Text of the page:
January in the Wheel of the Year Part 2: Observing Nature in Winter - Lucya Starza

13/01/22 | By Lucya Szachnowski
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January in the Wheel of the Year Part 2: Observing Nature in Winter - Lucya Starza

For pagans who celebrate the cycle of the seasons, going out and seeing what’s happening in nature is invaluable. Observing things with our own eyes is better than just reading about the Wheel of the Year in books or blogs – including this one! In England, where I live, January is often colder and frostier than December. There can be ice and snow, trees are bare, but there can also be signs of life. On January walks I look for yellow winter aconite, early cherry blossom, and winter camellia. In my garden the honeysuckle and some roses bloom a little all year, with red rose hips and evergreens adding colour too.

Natural Mandalas of the Seasons

Creating a mandala from natural objects such as flowers, leaves, berries and so on every month gives a reason to venture outdoors. Collect some if permitted, then take them indoors and arrange them on a sheet of paper. Meditate on what you’ve created. You can photograph your artwork before the greenery fades. If you started a scrapbook, as I suggested in my previous post, add the picture to it.

Mandalas made each month from things found in nature can reflect our own feelings and how they change as well as celebrating what’s happening over the seasons. If you do this each month, then again in different years, you can observe an annual pattern of similarities, but never quite the same. I should add that I’m using the term mandala loosely to mean a picture or pattern with a spiritual significance to meditate on. The original sense of the word comes from Hinduism and Buddhism and is a reflection of the universe and the connectedness of life; my use is more eclectic. You could just call it art for contemplation.

Guided Visualisation: The January Garden

This guided visualisation celebrates what’s happening in nature at this time of year in my part of the world. I based it on things I’ve seen in my own garden, so the themes include nature, wintery weather, water, and ice. Guided visualisations are journeys we make in our minds using a script created to help us experience a story we’re part of. They’re intended to help us know ourselves better as well as to attune ourselves to the cycles of nature. The nice thing is you can do them even if you can’t physically get outdoors. Before starting, make sure you’re in a safe, comfortable place where you won’t be disturbed.

Sit comfortably and close your eyes. Take three deep breaths in and out and relax. Visualise the following:

Visualise putting on winter clothes then walking out of a warm and cosy home, through a door, into a garden on a clear, bright, frosty morning. The sun is shining, but outside the air is cold and glints of frost sparkle on everything. Look around. Most of the trees and hedges stand bare, yet some are evergreen. There are a few bright berries among the brown stalks. Some flowers bloom in wintertime. Few and far between perhaps, but maybe you can spot them. The flowerbeds are mostly brown earth, but you can just see green shoots of early spring bulbs starting to push their way through the soil. The grass is green under a crisp white coating of frost. In places there are fallen leaves from last year, also frost-rimed. Spend some time exploring the garden. What do you see? What do you smell? What do you hear? What do you feel?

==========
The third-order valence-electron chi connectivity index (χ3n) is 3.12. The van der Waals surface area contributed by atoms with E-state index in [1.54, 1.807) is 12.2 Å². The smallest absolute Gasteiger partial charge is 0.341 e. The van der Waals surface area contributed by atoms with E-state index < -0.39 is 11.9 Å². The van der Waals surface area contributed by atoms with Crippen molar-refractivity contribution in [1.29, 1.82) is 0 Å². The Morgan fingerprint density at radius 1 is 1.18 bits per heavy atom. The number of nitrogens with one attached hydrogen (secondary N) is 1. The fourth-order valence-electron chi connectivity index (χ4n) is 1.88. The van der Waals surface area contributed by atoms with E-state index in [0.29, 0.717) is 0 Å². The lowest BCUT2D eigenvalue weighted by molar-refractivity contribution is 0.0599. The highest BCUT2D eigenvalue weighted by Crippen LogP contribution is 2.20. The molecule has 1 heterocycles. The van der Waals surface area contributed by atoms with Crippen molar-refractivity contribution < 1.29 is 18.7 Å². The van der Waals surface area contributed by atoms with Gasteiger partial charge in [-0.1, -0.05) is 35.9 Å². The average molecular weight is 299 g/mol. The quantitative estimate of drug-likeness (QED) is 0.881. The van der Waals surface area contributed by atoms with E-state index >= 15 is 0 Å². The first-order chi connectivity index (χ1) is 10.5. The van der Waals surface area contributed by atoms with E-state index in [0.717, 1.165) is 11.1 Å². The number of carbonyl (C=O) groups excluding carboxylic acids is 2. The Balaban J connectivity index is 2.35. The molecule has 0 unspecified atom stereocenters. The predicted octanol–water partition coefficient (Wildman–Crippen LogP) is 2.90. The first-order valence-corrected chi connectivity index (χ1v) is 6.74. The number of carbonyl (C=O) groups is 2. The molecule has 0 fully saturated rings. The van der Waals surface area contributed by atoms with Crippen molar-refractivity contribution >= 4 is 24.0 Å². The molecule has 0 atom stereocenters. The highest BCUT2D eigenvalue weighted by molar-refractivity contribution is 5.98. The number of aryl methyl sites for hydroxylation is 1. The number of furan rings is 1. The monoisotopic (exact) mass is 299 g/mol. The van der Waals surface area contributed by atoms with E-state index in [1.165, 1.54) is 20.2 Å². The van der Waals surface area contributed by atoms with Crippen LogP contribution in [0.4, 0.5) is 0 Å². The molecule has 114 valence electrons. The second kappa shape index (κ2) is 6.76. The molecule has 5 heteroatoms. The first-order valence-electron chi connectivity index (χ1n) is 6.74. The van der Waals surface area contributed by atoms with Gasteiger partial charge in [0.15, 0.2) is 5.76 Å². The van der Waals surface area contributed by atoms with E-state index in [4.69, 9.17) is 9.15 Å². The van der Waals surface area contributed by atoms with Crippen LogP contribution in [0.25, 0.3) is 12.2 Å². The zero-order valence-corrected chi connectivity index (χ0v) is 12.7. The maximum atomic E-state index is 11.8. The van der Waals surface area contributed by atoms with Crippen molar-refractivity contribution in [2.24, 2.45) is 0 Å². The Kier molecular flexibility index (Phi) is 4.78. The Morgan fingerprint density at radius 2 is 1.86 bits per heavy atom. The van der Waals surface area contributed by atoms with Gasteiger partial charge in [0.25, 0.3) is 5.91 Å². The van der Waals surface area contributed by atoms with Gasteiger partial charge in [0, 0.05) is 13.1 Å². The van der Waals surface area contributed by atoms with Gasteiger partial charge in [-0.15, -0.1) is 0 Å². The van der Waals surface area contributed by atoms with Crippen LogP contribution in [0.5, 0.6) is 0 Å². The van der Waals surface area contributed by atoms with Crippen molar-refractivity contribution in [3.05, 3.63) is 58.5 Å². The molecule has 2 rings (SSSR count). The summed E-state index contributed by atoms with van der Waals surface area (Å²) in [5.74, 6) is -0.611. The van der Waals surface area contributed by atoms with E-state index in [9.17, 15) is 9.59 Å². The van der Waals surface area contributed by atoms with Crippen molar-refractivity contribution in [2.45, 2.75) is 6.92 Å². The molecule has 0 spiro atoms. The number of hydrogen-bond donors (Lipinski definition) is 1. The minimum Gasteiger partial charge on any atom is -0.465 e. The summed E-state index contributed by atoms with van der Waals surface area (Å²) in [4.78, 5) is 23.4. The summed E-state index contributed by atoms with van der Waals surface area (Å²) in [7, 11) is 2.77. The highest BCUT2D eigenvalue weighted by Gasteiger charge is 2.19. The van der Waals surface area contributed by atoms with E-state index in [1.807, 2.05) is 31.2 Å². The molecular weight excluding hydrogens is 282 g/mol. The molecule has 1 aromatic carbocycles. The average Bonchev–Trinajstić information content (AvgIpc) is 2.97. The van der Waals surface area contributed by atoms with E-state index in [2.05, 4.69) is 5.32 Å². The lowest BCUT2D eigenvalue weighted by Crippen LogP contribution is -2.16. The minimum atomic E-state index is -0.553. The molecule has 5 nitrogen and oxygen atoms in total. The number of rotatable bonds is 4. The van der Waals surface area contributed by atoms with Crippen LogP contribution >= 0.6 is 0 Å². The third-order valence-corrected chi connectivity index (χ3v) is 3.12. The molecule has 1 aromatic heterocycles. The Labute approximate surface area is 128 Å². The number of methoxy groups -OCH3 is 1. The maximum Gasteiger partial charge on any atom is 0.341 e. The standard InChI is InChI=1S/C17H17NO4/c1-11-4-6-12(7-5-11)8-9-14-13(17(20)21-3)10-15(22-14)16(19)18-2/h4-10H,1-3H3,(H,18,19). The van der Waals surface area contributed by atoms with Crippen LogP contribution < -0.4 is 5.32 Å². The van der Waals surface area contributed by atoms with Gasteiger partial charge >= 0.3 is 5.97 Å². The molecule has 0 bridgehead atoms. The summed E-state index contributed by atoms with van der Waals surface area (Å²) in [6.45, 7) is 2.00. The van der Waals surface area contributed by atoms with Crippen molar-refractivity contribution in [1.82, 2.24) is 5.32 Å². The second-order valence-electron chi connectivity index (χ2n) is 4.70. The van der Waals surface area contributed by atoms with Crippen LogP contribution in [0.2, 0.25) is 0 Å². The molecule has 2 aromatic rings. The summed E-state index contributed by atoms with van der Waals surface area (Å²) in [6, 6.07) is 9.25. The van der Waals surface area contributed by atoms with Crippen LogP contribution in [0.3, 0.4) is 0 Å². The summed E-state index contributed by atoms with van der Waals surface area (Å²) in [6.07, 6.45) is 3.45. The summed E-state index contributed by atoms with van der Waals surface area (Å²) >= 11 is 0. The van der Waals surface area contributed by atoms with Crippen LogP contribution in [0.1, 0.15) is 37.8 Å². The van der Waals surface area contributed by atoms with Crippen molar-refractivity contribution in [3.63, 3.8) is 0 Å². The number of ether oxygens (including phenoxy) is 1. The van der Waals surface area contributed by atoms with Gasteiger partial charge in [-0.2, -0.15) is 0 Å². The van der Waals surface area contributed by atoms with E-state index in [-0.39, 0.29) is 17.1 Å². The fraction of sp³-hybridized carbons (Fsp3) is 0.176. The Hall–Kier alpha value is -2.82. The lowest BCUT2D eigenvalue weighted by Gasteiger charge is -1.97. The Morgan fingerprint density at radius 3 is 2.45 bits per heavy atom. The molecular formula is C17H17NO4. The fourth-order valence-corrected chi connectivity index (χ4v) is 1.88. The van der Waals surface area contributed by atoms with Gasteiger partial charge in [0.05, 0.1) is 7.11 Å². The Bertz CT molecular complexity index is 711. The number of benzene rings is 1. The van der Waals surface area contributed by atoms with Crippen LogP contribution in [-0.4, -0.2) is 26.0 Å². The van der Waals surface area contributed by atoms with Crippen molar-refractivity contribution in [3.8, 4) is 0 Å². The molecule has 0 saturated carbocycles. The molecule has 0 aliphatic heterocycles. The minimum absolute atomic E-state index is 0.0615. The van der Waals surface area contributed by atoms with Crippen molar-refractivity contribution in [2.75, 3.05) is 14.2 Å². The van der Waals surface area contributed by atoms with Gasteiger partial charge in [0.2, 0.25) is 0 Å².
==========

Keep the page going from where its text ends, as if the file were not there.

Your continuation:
You spot a pool of water that has frozen over. Perhaps it’s a puddle of rainwater, maybe it’s a bird bath, or a pond or lake. You are drawn to look at it. The surface is covered with ice. Look at the ice. It isn’t a plain, flat, surface. Geometrical patterns run through the crystalline frozen water. The sun glints on them, making them stand out and shimmer. Spend some time looking at the patterns. Contemplate them. Are they a cohesive whole, or made up of unique and individual parts? Does any aspect draw your attention? Spend some time studying this.

After a while you spot something below the frozen water. Look through the layer of ice into the dark water still liquid below the crystalline surface. Peer into it. What do you see there? Is it a natural thing, or man-made? Is it something meant for you? Perhaps it’s something you had lost and have now rediscovered. Is it something that should be there? Do you want to break the ice and free or retrieve it, or leave it? Decide if you will do anything, and if so, what. Visualise doing that.

Now, look at the item again. Does it seem different? If it’s something you’ve retrieved, will you keep it or leave it in the garden?

Having acted as you feel is right, look up from the frozen pool. Look around the garden again, then make your way back to the doorway. It’s time for you to return indoors to the warm and cosy home. Visualise doing that.

When you are ready, take a deep breath, shake your fingers and toes, and open your eyes to the real world.

After you’ve done any magical work, or a guided visualisation, you should ground to make sure you’re fully back to reality. The best way is to have something to eat and drink – perhaps a wintertime warming favourite. You can repeat a version of this visualisation each month of the year, but picture in your mind’s eye how the garden changes as the seasons gradually turn. Make notes or draw pictures and store them in a journal or your scrapbook.

This is part of a series of posts I’m writing for the Moon Books Blog on the theme of the Wheel of the Year. They will be compiled and edited into a book: Pagan Portals – Wheel of the Year. Other books by Lucya Starza in the Pagan Portals series include Candle Magic, Guided Visualisations, Poppets and Magical Dolls, and Scrying. Lucya edited the community book Every Day Magic – A Pagan Book of Days.

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